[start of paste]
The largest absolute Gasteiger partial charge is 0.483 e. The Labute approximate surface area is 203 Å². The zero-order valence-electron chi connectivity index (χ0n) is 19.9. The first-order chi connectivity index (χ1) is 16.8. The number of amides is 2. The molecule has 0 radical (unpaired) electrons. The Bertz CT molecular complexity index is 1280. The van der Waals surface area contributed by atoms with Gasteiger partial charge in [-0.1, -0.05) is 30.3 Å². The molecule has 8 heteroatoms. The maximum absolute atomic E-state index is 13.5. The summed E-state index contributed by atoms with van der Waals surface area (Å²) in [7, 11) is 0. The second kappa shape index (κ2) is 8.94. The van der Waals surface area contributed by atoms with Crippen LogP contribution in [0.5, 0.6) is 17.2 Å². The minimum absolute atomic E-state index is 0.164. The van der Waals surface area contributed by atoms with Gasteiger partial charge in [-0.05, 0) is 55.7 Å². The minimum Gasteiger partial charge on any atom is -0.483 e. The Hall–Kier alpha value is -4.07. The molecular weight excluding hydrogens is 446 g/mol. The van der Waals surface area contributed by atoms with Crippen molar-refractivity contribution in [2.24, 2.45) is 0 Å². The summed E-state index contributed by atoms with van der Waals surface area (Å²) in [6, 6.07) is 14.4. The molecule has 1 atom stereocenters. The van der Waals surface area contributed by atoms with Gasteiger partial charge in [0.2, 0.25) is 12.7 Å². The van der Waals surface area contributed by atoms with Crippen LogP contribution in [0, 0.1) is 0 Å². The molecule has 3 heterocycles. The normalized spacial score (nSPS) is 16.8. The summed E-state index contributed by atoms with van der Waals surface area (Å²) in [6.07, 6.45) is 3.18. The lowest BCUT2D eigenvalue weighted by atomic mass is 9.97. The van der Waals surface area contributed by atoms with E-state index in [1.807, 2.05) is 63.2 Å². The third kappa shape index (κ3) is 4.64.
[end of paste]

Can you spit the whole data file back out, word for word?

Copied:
The largest absolute Gasteiger partial charge is 0.483 e. The Labute approximate surface area is 203 Å². The zero-order valence-electron chi connectivity index (χ0n) is 19.9. The first-order chi connectivity index (χ1) is 16.8. The number of amides is 2. The molecule has 0 radical (unpaired) electrons. The Bertz CT molecular complexity index is 1280. The van der Waals surface area contributed by atoms with Gasteiger partial charge in [-0.1, -0.05) is 30.3 Å². The molecule has 8 heteroatoms. The maximum absolute atomic E-state index is 13.5. The summed E-state index contributed by atoms with van der Waals surface area (Å²) in [7, 11) is 0. The second kappa shape index (κ2) is 8.94. The van der Waals surface area contributed by atoms with Crippen LogP contribution in [0.5, 0.6) is 17.2 Å². The minimum absolute atomic E-state index is 0.164. The van der Waals surface area contributed by atoms with Gasteiger partial charge in [-0.05, 0) is 55.7 Å². The minimum Gasteiger partial charge on any atom is -0.483 e. The Hall–Kier alpha value is -4.07. The molecular weight excluding hydrogens is 446 g/mol. The van der Waals surface area contributed by atoms with Crippen molar-refractivity contribution in [2.24, 2.45) is 0 Å². The summed E-state index contributed by atoms with van der Waals surface area (Å²) in [6, 6.07) is 14.4. The molecule has 1 atom stereocenters. The van der Waals surface area contributed by atoms with Gasteiger partial charge in [0.2, 0.25) is 12.7 Å². The van der Waals surface area contributed by atoms with Crippen LogP contribution in [0, 0.1) is 0 Å². The molecule has 3 heterocycles. The normalized spacial score (nSPS) is 16.8. The summed E-state index contributed by atoms with van der Waals surface area (Å²) in [6.07, 6.45) is 3.18. The lowest BCUT2D eigenvalue weighted by atomic mass is 9.97. The van der Waals surface area contributed by atoms with E-state index in [1.807, 2.05) is 63.2 Å². The third kappa shape index (κ3) is 4.64.